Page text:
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March 8, 2014

BRIDGING THE FUTURE: Examining the Ohio River Bridges Project impact on New Albany

NEW ALBANY — Minus the campfire and moonlight, the tales revealed by downtown property owners inside the living room of East Spring Street Neighborhood Association President Greg Roberts sounded more like horror stories than reality.

Last year, Charlie Harshfield’s car was totaled when struck by a vehicle near his East Elm Street home. Just a few months later, his new truck was also severely damaged when hit by a car, and he said his vehicles have been side-swiped three times on the street with the various wrecks resulting in $20,000 in repair costs.

Mark Sanders lives off East Spring Street, near the slight curve in the road close to East 10th Street, and has had two vehicles totaled due to wrecks in less than 10 years.

With the Ohio River Bridges Project underway, the neighborhood group is pushing for the city to address what they feel is a dangerous traffic grid before more motorists head to New Albany to avoid tolls which will be placed on downtown interstate bridges and the new east-end bridge.

Roads such as Spring, Elm and Market Streets are already sped through by motorists who show no concern for the neighborhood they’re endangering, Roberts and other members of the group said.

“They don’t live here and they don’t care about the people that live here every day,” Harshfield said.

Overwhelmingly, the residents and business owners interviewed by the News and Tribune for this story said they support two-way streets in downtown New Albany for safety and commerce reasons, and added that the bridges project should make that decision even more clear for city leaders.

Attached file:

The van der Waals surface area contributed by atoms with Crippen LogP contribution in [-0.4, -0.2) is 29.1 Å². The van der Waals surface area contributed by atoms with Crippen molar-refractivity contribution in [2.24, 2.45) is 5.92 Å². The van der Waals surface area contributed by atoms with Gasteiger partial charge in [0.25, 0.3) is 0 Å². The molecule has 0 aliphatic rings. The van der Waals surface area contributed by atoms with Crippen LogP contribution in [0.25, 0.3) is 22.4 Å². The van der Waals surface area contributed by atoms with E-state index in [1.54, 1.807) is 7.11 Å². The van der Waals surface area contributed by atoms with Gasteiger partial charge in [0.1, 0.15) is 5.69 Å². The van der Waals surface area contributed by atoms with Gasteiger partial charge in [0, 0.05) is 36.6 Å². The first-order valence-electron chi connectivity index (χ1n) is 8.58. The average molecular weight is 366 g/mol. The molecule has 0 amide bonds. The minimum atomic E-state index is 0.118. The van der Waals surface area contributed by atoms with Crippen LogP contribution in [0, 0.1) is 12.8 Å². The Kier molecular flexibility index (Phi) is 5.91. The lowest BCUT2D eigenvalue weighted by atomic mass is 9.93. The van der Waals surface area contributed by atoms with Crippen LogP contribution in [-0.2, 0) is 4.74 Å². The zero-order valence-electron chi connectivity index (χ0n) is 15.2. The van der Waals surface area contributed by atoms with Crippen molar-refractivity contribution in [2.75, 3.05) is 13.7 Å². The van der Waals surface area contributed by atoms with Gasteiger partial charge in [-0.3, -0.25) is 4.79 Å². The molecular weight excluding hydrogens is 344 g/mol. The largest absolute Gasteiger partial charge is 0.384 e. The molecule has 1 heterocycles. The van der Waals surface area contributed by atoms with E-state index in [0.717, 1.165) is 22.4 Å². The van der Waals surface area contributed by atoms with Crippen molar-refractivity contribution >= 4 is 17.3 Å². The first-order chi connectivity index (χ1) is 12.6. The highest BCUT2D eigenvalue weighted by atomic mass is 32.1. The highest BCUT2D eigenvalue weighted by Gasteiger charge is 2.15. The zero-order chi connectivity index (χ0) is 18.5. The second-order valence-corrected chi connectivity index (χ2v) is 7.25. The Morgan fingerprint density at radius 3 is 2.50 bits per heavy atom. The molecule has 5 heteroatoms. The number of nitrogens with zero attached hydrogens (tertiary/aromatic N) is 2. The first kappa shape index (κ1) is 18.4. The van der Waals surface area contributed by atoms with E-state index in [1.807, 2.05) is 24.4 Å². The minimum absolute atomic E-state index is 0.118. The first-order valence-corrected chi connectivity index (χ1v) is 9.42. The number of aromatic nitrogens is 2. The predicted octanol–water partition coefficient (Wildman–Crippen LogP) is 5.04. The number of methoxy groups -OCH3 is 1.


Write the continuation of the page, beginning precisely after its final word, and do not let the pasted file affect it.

CONGESTION ON THE WAY?

Though planners for the $2.6 billion bridges project — one of the largest construction projects in the country — ruled that New Albany would not see a substantial impact from the work, city officials have never believed that to be true.

Interstate 265 as well as downtown will be affected by the project, Mayor Jeff Gahan said, with the  question being how much and for how long?

“Congestion is not always a bad thing, especially if people come to New Albany and experience it for the first time, at least they’ll have the opportunity to be introduced to our city,” Gahan said this week. “But sometimes traffic can be a deterrent. Too much of it can create an environment where people don’t want to live, and we’re very concerned about that.”

Electronic tolling will be utilized when the project is completed in 2016 on the new downtown and east-end bridges, as well as on the Kennedy Bridge, all in Clark County. The Clark Memorial Bridge and Sherman Minton Bridges — which carries Interstate 64 traffic into and out of New Albany — will not be tolled.

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Jamie Collins, Scottsburg, works on lesson plans in her classroom at Scribner Middle School on Monday afternoon. Collins was the recipient of a $100 gift card to the Your Educational Supply Store from the New Albany-Floyd County Consolidated School Corp. Education Foundation. All first-time teachers in the school system received a gift card to help them set up their classrooms.

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